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Hearing of the Disaster Recovery and Intergovernmental Affairs Subcommittee of the Senate Homeland Security and Governmental Affairs Committee - "2011 Spring Storms: Picking Up the Pieces and Building Back Stronger"


Location: Washington, DC

I'd like to welcome our witnesses, fellow Senators, and guests to this hearing. We are here to assess the progress being made in recovering from this spring's devastating tornadoes, storms, and floods. We'll also discuss how to pick up the pieces from these recent disasters and build back better.

The panelists we have convened here today represent some of the States and communities that were the hardest hit by these events. I would like to start by thanking them for taking the time to be here. You all have a lot of tough work on your hands and your efforts and expertise are critically important during this time.

Today's witnesses will provide us with a better understanding of the disasters' impact on communities and economies. We hope to get a better understanding of the collaboration and communication across all levels of government and the private sector, and get insights into how individuals and businesses are picking themselves back up and restoring their communities.

This was an especially tough spring for Arkansans and the fight isn't over yet. There are currently two active disasters in Arkansas, with 60 of the state's 75 counties eligible for Federal assistance. Beginning in April, historic flooding affected over 1000 homes and completely destroyed more than 130. Nineteen people were killed and many are still homeless. Before my constituents got the chance to assess the full scope of the damage, a series of devastating tornadoes tore through two northeast Arkansas counties, killing eight people, damaging and destroying nearly 400 homes, and causing an estimated $4 million damages.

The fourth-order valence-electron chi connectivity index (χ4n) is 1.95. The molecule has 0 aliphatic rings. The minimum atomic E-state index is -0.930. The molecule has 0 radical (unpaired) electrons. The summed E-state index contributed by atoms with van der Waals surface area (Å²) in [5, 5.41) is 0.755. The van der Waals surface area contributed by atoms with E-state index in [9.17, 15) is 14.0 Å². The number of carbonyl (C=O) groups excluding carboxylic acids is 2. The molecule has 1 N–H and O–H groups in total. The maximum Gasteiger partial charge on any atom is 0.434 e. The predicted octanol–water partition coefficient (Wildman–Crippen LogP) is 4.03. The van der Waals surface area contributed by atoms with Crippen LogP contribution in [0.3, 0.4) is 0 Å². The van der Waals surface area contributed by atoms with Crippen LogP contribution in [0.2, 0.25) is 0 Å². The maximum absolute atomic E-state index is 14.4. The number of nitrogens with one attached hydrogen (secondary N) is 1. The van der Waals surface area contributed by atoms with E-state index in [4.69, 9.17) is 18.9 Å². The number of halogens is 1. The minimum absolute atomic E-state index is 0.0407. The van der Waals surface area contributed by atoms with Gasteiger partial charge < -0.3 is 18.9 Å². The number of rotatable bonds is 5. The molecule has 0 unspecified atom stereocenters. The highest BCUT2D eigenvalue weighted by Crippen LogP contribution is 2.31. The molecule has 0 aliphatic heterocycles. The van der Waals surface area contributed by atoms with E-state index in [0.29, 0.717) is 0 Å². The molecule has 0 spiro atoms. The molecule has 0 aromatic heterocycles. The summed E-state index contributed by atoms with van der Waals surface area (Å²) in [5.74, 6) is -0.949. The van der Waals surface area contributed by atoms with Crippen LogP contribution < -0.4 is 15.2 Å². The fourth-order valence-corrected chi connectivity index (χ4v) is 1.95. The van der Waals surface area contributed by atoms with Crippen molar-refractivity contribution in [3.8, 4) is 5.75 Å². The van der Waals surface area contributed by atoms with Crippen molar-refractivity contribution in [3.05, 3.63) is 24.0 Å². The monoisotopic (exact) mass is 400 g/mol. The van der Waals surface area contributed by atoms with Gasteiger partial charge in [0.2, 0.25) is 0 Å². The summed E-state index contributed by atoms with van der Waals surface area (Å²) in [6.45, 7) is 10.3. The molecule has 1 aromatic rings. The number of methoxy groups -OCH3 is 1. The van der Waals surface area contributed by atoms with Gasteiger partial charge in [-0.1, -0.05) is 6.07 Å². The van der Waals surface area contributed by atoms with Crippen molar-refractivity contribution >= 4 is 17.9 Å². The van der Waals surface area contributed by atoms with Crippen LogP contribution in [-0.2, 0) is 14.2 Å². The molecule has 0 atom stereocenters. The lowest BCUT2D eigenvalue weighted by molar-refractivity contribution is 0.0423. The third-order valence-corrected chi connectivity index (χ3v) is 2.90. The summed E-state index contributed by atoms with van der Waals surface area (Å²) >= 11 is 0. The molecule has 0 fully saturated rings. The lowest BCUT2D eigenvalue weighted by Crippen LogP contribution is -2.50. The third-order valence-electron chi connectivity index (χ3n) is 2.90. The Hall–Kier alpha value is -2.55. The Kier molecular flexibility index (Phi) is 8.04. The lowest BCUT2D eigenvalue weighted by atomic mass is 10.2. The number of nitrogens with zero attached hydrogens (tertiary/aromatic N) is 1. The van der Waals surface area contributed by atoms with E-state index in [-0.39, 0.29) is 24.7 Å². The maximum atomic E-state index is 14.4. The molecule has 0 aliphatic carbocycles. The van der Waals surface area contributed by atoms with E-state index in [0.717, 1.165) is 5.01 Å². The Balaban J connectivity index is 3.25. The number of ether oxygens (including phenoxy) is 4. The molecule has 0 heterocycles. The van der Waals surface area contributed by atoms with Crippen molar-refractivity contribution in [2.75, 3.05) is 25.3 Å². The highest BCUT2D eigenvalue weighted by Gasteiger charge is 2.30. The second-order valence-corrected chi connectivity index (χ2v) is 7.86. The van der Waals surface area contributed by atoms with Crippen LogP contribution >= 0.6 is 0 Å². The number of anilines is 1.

Unfortunately, the situation I have just described is not unique to Arkansas. FEMA and the President have declared 53 major disasters this year and each one represents the same emotionally-devastating loss of life and property, expensive damages to small businesses and critical infrastructure, and costly disruptions to already-fragile State and local economies.

Recovering from a major disaster is expensive. In these challenging economic times the impact of repetitive disasters threatens the fiscal health of State and local governments.

We can't rely on the Federal government to fill the gaps left by insufficient State and local funds. We are all facing tight budgets and difficult spending decisions, and FEMA is not immune to this reality. In addition to a tighter budget for its day to day operations, the scope and frequency of major disasters has led to a projected $3 billion shortfall in FEMA's Disaster Relief Fund.

In light of these economic realities we must ask ourselves how we can do more with less.

How can we improve the efficiency of our response and recovery efforts in the wake of these disasters? Moreover, how can we build back smarter, stronger, more resistant and resilient to future storms, tornadoes, and flooding?

We are all familiar with the facts about mitigation: for every $1 invested in mitigating risk, $4 is saved. Mitigation creates safer communities by reducing the loss of life and property while also lessening the financial impact on Federal, State and local governments. Effective mitigation projects such as tornado shelters and safe rooms can also improve evacuations when a community is struck by a disaster.

The concept of mitigation is re-emerging as a result of successful cost-saving
preparedness efforts. For example: Arkansas ranks 16th in the nation for tornado risk but ranks 3rd in the nation for tornado deaths and 5th in the nation for tornado injuries. In an effort to address this discrepancy and protect against loss of life in future tornadoes and other disasters, FEMA Hazard Mitigation grant dollars were recently approved for the construction of three large safe rooms in Arkansas schools and communities.

I look forward to hearing from all of today's witnesses about your experiences and lessons learned in recovering from this spring's disasters. I know that some of you have been working on mitigation activities and projects for years, and I am grateful for the expertise you bring to this discussion of how to build back better and stronger. I hope we can continue to follow your examples of how to get more bang for our buck.

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